Yesterday, September 2, 2016, was a hot, oppressively humid day in Charleston, SC. My friend, Robert, was visiting from Ohio. I’d driven down to Charleston to show him the city. When we arrived, we started by looking out over the bay, the USS Yorktown, slightly to the left, in the distance. Off to our right, Fort Sumter, whose flags can usually be seen proudly flapping in the breeze, sat limply, listlessly in the nearly breezeless afternoon . Fort Sumter is where the first shots of the Civil War were fired. I noticed, and mentioned to Robert that, even though Charleston is normally hot and humid in the summer, today seemed a little hotter and more humid because of the lack of a breeze. He agreed that it was a bit toasty.
As we continued our walk, directly in front, and slightly to our right, I noticed a collection of flags being held by a variety of people: A U.S. flag, Confederate flag, Black Lives Matter, and Love Trumps Hate, most notably. I told Robert: Man! I’ve got to get a picture of this. This is where it all started, the confederacy, and, in wake of what happened in Charlottesville, well, I have to take it! He was a little skeptical, a little uncomfortable. I said: Look! This is fantastic, to me! These people are out here doing something that seems to be eroding, exercising their First Amendment rights! I applaud and support this! Certainly, I don’t agree with some of their sentiments, but I certainly applaud their right to express their opinions peacefully! He agreed, took his lens cap off, and began to take photos as well.
After taking our photos, we continued the discussion. A bit farther along, I talked about symbols: Prominently displayed on a truck was a large Stars & Bars (Confederate) flag and proudly emblazoned on the front license plate, the name of Robert E. Lee, famous southern general. On a personal level, I had no issue with this. Sure, humans are very much attuned to and triggered by symbols; This is a great survival mechanism. It clues us into which spider, snakes, and plants may be poisonous or dangerous. That said, inanimate symbols have only the power that you give them, nothing more. That flag, to me, is but a red piece of cloth, a blue X, and 13 stars that represented a particular time in our country when different ideals prevailed, a failed experiment. Thankfully, that time (of government supported) has passed. It has no power to cause anger to be triggered in me.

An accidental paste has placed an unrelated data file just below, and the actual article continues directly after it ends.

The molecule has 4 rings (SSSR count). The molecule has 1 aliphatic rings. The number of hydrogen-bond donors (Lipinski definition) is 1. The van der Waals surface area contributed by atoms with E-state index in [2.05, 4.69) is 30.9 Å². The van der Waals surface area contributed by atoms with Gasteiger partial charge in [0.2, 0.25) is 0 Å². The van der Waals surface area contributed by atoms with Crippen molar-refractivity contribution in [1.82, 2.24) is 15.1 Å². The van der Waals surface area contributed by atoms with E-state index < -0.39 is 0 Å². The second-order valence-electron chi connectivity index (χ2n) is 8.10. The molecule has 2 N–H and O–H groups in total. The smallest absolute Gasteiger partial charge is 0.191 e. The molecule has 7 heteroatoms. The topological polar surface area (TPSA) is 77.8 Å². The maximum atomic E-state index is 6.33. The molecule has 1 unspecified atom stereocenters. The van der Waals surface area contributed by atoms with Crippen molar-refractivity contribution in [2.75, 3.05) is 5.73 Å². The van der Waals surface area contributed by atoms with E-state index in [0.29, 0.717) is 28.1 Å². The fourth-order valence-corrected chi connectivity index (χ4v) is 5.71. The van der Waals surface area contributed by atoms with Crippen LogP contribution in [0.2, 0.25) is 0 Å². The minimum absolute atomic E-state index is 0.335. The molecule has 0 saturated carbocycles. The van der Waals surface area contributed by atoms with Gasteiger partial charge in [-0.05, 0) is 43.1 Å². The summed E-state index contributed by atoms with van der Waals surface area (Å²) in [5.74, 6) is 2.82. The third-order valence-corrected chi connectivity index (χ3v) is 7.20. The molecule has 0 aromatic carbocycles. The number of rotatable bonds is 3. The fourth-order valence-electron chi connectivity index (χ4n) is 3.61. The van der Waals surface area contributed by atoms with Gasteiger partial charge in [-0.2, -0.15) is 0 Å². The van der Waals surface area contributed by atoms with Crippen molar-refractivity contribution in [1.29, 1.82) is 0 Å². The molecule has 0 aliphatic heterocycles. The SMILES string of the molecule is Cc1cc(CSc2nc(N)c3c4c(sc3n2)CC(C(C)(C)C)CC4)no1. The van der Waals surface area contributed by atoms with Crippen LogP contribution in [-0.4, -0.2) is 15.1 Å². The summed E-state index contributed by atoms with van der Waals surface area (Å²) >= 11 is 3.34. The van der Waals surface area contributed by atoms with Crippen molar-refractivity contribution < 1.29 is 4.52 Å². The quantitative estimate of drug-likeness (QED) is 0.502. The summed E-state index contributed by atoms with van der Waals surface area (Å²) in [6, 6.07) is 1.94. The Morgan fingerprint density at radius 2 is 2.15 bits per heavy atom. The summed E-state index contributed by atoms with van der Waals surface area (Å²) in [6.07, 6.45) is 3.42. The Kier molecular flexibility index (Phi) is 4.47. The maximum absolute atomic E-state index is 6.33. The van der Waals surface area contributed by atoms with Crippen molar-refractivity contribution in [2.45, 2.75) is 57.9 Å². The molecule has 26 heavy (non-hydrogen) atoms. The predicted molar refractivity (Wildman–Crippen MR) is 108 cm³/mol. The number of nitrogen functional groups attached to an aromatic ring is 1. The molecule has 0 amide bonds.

I didn’t stop to talk to these people, get their stories, or see why they believed what they believed; I just stood for a little while, sweating, hoping for a slight breeze or two to unfurl the flags, remembering what Peter Turnley said about getting things in the frame, working the shot, getting the story, and being happy that they could express their views without incident. Also, for myself, I was thankful that I was free to walk the streets as a black man, with a white friend, in a former slave state. In fact, we were walking in a state that was the first to secede from the Union, the birthplace of the Confederate States. Personally, I’m happy that their efforts to continue their way of life failed and that The Union won.
Symbols or no, I know that there are still white supremacists and a variety of hate groups out there. I believe in peaceful protest and that neither side should seek to silence the other side because they don’t like what they hear, whether it be a message of togetherness, or of separation. We’ve all been given the right to say our piece, and, to realize that not everyone will like what we have to say. I’ve seen t-shirts that say: The South will rise again. Well, from my point of view, I certainly hope not!
It was a great day out and I was glad to be able to see this peaceful display of First Amendment rights.